Researchers from Spain identified a set of molecular markers that can help identify patients with systemic mastocytosis (SM) who are at a higher risk of disease progression and poor survival. This can ensure that doctors follow these patients more closely and initiate cytoreductive treatment early.

SM is typically driven by the KIT D816V mutation. However, other genes have also been found to be involved in the malignant transformation of SM. Twelve genes have been recurrently reported to be mutated in patients with the disease, including ASXL1, CBL, DNMT3A, EZH2, JAK2, KRAS, NRAS, SF3B1, RUNX1, SF3B1, SRSF2, and TET2.

Some of these mutations affect transcription factors and signaling pathways, while others are in genes that play a role in epigenetic regulatory mechanisms or alternative messenger RNA splicing.

Read more about the different types of SM

This finding can help explain the clinical heterogeneity of SM even though most patients have the KIT D816V transformation, regardless of whether their disease is advanced.

“Just as nowadays the measurement of allele burden of the KIT D816V mutation has become an important predictor of treatment response assessment and survival,” the authors wrote.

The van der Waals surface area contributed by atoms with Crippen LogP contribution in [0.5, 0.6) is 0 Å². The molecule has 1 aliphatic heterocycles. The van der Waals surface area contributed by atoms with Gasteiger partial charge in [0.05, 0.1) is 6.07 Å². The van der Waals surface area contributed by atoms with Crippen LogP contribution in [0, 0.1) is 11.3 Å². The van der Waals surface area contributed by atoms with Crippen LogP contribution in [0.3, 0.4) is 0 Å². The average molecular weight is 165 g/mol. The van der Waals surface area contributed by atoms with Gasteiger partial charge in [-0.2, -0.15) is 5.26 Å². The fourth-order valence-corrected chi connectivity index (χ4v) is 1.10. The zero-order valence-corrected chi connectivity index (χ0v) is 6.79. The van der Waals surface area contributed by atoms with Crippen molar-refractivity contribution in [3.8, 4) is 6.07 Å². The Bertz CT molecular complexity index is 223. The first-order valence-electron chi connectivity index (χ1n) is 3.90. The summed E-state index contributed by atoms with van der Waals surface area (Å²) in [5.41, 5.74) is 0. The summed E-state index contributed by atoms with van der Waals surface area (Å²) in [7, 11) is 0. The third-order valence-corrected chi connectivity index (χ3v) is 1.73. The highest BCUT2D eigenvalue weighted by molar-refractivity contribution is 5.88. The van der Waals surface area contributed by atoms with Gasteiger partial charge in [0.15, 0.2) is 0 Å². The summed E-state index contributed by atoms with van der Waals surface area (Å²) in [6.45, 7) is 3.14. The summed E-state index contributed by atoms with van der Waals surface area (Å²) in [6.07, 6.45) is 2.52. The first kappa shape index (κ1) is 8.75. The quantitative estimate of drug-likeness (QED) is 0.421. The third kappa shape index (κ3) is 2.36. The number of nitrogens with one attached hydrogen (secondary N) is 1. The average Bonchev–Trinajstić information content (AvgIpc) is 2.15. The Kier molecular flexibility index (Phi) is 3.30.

“Further analysis of the [variant allele frequency] for these later genes might provide a more reliable marker for assessing tumor burden as compared to other clinical and/or laboratory parameters, which can be also altered by medication or intercurrent processes.”

SM is a clonal hematopoietic stem cell disease characterized by expanding and accumulating neoplastic mast cells in different organs and tissues such as the bone marrow, liver, spleen, and gastrointestinal tract. The disease is classified as indolent, smoldering, with an associated hematologic neoplasm, aggressive, or mast cell leukemia.

The study is published in Cancers.

Reference

González-López O, Muñoz-González JI, Orfao A, Álvarez-Twose I, García-Montero AC. Comprehensive analysis of acquired genetic variants and their prognostic impact in systemic mastocytosis. Cancers (Basel). 2022;14(10):2487. doi:10.3390/cancers14102487